Baldea I.,University of Medicine and Pharmacy, Cluj-Napoca |
Costin G.-E.,Institute for In Vitro science Inc. IIVS |
Shellman Y.,Aurora University |
Kechris K.,Aurora University |
And 5 more authors.
Journal of Dermatological Science
Background: The effects of retinoids on melanogenesis and their mechanism as depigmenting agents in topical therapy have not been fully elucidated. Conflicting data about their impact on melanogenic pathways have been reported. Objective: To investigate the effects of all-trans-retinoic acid (ATRA) on normal human melanocytes from Caucasian subjects. Methods: We assessed ATRA's cytotoxicity by measuring viability with a cell proliferation assay, and apoptotic effects using Annexin V and γ-H2AX markers. ATRA's melanogenic activity was investigated based on spectrophotometric measurement of melanin content and tyrosinase enzymatic activity. Tyrosinase expression was assessed by Western blotting. We tested the antioxidant activity of superoxide dismutase (SOD) and catalase (CAT) in melanocytes using a spectrophotometric assay. Results: Of the concentrations tested in this 72h time-course study, the 1.0μM ATRA had a well-defined two-stage pro-melanogenic and pro-apoptotic effect on melanocytes. In the first 6h, treated cells showed significant increase (p≤0.01) of melanin content, tyrosinase, SOD, and CAT activities compared to the controls. While overall tyrosinase expression was not affected by ATRA, all other tested parameters decreased progressively beyond the short-term point of 6h. ATRA treatment of over 6h induced melanocyte apoptosis, as shown by the time-dependent decrease in cell viability, coupled with significant increase in Annexin V positive cells and nuclear accumulation of γ-H2AX foci. Conclusion: The results obtained using this testing platform show a biphasic ATRA action: immediate pro-melanogenic effect and longer-term exposure pro-apoptotic activity. These data qualify ATRA as a potent tool to better understand the mechanisms that regulate the pigmentary system. © 2013 Japanese Society for Investigative Dermatology. Source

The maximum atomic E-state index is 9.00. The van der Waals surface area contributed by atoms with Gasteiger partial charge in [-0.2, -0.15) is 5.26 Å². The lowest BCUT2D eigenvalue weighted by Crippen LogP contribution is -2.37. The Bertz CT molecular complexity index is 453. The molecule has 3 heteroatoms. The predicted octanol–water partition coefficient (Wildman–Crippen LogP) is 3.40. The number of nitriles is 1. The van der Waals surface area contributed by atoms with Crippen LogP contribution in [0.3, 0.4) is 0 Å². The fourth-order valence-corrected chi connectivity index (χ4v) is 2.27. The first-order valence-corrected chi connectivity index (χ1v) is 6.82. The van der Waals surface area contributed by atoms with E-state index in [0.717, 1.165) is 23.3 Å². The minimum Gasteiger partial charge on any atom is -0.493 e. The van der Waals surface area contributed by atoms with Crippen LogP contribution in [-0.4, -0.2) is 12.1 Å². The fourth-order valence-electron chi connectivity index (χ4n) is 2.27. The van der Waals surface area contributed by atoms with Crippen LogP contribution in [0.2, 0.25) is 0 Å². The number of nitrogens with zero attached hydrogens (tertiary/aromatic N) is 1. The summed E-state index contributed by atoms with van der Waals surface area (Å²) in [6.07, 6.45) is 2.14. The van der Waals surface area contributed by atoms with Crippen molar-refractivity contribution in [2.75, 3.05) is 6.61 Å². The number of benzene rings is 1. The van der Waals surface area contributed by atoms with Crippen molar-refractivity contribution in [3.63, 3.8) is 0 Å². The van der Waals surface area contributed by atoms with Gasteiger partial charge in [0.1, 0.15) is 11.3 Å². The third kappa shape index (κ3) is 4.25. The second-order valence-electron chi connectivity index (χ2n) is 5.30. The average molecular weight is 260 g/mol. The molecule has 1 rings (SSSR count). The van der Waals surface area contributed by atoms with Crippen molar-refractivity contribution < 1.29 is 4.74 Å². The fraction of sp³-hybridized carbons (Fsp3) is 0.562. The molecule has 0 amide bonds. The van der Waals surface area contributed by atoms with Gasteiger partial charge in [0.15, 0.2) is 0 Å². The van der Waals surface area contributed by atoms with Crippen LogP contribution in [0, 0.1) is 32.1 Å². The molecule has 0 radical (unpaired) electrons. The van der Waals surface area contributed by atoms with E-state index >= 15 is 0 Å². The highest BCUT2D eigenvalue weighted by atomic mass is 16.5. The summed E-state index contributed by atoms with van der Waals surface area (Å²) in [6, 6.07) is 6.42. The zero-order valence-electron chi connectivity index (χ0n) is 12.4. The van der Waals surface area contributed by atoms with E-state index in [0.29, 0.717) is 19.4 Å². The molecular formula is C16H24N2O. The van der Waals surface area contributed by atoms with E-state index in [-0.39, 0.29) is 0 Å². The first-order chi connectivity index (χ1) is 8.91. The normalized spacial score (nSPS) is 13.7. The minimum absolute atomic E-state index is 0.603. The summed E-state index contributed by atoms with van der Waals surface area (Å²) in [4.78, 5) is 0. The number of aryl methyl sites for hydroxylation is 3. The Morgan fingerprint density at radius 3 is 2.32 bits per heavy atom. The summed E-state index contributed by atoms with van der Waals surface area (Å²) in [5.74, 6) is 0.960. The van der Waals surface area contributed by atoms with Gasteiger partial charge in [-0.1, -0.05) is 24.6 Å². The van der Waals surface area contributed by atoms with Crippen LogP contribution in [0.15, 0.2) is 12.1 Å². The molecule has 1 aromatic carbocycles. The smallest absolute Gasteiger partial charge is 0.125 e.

Aardema M.J.,Procter and Gamble |
Aardema M.J.,Marilyn Aardema Consulting LLC |
Barnett B.C.,Procter and Gamble |
Khambatta Z.,Procter and Gamble |
And 9 more authors.
Mutation Research - Genetic Toxicology and Environmental Mutagenesis
Recently, a novel in vitro reconstructed skin micronucleus (RSMN) assay incorporating the EpiDerm™ 3D human skin model (Curren et al., Mutat. Res. 607 (2006) 192-204; Mun et al., Mutat. Res. 673 (2009) 92-99) has been shown to produce comparable data when utilized in three different laboratories in the United States (Hu et al., Mutat. Res. 673 (2009) 100-108). As part of a project sponsored by the European cosmetics companies trade association (COLIPA), with a contribution from the European Center for the Validation of Alternative Methods (ECVAM), international prevalidation studies of the RSMN assay have been initiated. The assay was transferred and optimized in two laboratories in Europe, where dose-dependent, reproducibly positive results for mitomycin C and vinblastine sulfate were obtained. Further intra- and inter-laboratory reproducibility of the RSMN assay was established by testing three coded chemicals, N-ethyl-N-nitrosourea, cyclohexanone, and mitomycin C. All chemicals were correctly identified by all laboratories as either positive or negative. These results support the international inter-laboratory and inter-experimental reproducibility of the assay and reinforce the conclusion that the RSMN assay in the EpiDerm™ 3D human skin model is a valuable in vitro method for assessment of genotoxicity of dermally applied chemicals. © 2010 Elsevier B.V. Source